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Fort Hood Massacre 'Workplace Violence'

Discussion in 'Cop Talk' started by Ajon412, Dec 8, 2011.

  1. TexasFats

    TexasFats NRA, TSRA, SAF

    Sep 14, 2006
    Austin, TX
    I don't care what the PC Administration says. It was domestic terrorism. I am so sick of PC that I could simply throw up.

    Last edited: Dec 8, 2011

  2. Sharkey


    Nov 21, 2006
    DFW, TX
    Well he was violent at work.

    The admin. just forgets to mention what he said when he started shooting, his religious affiliation, his communication with a now dead terrorist, etc.

    Kinda like Solyndra was just a bad business venture, the economy is getting better, Holder didn't know about fast n furious, he really doesn't know Ayers or what Wright said for over a decade.

    What's scarey is that there are a lot of people who will still vote for him.
  3. Sam Spade

    Sam Spade Staff Member Lifetime Member

    May 4, 2003
    Classic example of coming up with something that's correct, and yet totally wrong.
  4. I can see it both ways.

    He was a guy that brought guns to work and caused violence at his work place. He did not go to a school, he went to his work and opened fire.

    Think about his job, the job he was assigned to in the Army, the soldiers he had to talk to every day and how they felt about "Muslims".

    I am guessing his issue was work place related and being around soldiers that felt a set way to all Muslims changed him.
  5. Dragoon44

    Dragoon44 Unfair Facist Lifetime Member

    Apr 30, 2005
  6. :rofl::rofl:
  7. Zut


    Dec 20, 2009
    What made this even worse is that the chicken **** CO had been warned repeatedly that something like this was going to happen and sat on it. He figured it would ruin his career to investigate or discipline a racial/religious minority. Perp does look good sitting in his wheelchair (forever) though...
  8. 10-32

    10-32 Here, hold this

    Dec 16, 2005
    Under the radar
    I've seen "workplace violence" and I was also there when this jaghole shot up the SRP site.
    Ft Hood was a lot more than "workplace violence".
    This was brewing long before it happened, and there was no doubt in his mind when he woke up that morning what he was going to do.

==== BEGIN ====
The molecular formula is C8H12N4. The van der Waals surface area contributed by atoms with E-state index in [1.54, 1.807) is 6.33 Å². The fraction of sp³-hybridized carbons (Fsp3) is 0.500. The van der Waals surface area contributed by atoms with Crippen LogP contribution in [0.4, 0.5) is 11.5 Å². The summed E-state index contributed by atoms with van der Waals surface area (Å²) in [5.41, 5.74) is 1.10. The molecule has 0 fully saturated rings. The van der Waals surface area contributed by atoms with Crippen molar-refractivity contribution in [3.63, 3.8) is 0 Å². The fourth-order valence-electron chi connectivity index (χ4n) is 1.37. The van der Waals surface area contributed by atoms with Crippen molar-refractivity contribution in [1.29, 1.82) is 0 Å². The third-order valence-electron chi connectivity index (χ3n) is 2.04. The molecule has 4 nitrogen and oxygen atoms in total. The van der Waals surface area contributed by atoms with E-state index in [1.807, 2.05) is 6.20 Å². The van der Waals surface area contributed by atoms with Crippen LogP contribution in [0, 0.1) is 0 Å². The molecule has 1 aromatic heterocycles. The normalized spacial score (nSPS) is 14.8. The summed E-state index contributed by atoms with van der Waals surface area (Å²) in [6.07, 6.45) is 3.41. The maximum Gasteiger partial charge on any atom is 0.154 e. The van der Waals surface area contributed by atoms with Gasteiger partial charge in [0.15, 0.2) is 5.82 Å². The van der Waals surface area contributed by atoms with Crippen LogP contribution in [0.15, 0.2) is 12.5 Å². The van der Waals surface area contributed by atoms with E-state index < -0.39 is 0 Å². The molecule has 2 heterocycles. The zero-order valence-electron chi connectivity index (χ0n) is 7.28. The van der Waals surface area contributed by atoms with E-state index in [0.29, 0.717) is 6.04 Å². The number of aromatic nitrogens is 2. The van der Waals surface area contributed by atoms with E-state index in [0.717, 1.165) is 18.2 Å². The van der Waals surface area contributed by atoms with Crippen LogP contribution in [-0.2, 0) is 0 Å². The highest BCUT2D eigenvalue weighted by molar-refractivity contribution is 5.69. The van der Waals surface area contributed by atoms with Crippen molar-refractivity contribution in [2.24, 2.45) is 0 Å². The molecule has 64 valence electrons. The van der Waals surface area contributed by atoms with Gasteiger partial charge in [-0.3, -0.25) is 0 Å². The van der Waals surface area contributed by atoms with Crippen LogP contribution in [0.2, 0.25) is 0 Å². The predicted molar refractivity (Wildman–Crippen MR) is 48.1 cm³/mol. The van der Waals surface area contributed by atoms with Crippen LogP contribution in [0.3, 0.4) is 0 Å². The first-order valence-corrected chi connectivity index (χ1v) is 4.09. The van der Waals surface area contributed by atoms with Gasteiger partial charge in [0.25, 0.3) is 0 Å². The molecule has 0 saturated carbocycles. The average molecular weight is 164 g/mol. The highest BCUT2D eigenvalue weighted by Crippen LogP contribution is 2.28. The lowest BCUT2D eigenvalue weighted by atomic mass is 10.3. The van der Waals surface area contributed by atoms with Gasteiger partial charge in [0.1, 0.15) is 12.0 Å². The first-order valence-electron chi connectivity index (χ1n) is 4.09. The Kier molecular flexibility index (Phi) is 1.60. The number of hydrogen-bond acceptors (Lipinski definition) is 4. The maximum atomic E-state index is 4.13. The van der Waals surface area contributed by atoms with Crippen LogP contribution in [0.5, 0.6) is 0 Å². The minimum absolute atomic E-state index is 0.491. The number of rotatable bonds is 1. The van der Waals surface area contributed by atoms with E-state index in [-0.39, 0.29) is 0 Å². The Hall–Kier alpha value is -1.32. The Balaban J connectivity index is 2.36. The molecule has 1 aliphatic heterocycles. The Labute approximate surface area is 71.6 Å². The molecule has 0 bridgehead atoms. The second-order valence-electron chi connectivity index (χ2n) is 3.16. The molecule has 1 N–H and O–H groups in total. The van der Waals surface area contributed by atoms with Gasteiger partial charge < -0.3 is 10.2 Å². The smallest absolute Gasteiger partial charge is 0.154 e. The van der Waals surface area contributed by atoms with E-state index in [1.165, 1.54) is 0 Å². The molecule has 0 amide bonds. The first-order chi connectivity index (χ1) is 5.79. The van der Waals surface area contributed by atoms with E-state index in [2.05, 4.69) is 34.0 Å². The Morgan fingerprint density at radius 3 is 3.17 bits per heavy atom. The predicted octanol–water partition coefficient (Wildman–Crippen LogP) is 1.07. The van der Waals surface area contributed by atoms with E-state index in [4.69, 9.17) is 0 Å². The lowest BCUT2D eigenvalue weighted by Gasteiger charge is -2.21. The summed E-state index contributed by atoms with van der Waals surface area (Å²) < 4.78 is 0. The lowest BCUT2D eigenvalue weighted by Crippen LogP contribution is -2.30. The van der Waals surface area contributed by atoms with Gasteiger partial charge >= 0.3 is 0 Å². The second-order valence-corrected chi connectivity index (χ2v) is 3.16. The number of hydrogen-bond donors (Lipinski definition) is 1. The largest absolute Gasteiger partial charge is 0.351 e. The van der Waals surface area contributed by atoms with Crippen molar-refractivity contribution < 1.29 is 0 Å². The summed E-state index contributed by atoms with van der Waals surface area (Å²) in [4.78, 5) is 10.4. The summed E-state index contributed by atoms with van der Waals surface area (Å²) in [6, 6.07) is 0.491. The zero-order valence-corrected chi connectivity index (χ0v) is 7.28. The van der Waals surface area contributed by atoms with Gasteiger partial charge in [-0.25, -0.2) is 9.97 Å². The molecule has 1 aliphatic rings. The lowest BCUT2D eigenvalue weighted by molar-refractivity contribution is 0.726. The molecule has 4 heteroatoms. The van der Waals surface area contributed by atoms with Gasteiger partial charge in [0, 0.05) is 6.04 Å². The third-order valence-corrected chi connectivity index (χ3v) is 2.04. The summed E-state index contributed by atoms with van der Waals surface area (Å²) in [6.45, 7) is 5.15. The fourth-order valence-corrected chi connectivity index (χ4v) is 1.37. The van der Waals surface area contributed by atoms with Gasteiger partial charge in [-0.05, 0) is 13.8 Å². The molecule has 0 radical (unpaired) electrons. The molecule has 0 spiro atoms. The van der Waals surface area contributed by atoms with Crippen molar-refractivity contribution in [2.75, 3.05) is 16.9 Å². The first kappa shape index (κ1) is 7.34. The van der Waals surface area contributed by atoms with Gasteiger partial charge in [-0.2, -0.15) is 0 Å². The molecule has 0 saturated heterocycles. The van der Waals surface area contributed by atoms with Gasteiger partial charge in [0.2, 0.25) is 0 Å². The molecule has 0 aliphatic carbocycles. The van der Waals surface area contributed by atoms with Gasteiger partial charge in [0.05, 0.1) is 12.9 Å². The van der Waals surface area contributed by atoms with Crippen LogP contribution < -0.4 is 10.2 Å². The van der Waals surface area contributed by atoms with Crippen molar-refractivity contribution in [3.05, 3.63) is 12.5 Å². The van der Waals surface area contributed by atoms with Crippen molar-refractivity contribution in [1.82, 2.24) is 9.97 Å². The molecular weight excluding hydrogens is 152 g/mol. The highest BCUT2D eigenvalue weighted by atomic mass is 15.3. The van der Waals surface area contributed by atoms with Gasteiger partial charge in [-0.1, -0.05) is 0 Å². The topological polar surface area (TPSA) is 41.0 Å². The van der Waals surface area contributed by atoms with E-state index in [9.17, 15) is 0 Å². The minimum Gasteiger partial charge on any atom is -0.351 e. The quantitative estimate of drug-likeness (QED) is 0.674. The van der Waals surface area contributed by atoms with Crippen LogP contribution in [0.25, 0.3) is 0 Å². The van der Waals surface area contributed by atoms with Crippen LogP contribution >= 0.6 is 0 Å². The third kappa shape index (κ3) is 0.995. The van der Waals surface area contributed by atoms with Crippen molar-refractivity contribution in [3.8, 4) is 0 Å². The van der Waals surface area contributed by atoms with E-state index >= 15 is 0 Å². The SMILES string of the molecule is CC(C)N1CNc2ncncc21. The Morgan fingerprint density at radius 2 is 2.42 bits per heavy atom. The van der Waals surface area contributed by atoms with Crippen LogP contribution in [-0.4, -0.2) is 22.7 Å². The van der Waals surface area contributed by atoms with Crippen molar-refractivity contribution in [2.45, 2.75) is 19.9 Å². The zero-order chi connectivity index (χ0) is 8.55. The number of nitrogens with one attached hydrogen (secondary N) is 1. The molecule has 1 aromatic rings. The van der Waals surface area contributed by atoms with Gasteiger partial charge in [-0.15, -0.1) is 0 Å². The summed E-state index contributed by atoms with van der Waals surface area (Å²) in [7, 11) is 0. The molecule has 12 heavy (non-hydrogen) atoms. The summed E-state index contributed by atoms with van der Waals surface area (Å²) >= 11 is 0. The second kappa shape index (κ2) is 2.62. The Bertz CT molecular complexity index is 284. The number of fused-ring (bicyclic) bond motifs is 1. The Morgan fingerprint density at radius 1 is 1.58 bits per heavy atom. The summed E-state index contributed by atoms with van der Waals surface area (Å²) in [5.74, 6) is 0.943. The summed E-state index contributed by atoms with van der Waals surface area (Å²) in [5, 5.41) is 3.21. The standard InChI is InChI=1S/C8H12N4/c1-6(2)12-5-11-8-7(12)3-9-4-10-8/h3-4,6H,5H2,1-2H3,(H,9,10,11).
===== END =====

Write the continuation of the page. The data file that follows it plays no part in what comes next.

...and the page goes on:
It was a premeditated act of terrorism and mass murder, plain and simple.
    Last edited: Dec 9, 2011

  9. Oh, he won't be in it forever. The military does still have executions on the books....
  10. Hack

    Hack Crazy CO Gold Member

    But they are very seldom done. And, guess which agency takes care of that. If you guessed my agency, you are correct. It used to be taken care of on Fort Leavenworth, but they don't do that any longer. Eventually he will be transferred to the BOP to serve out his sentence.

    And, it sure was work place violence; along with premeditated acts of murder, and mayhem. Basically, it was both. It has no doubt been brewing for a long time, and I sincerely believe we have not seen the last of that kind of thing. The DOD needs to get their heads together on how to deal with possible future acts of this kind. I think it would be best dealt with by putting each military person through the tests given to all civilian and military law enforcement, as to security checks, back ground investigations, psychological evaluations. After a person has been in the military for at least one year, or has seen combat action without being charged with field grade article 15 actions or worse, then they should be required to carry a concealed weapon off duty on their post/base, and state side and within the US territories off duty off post/base as well. This way they can have a ready defence for themselves and for others. Their concealed weapon should be issued to them from the unit armory, and they should be required to carry on that which they are issued to keep standardization of concealed weapons intact.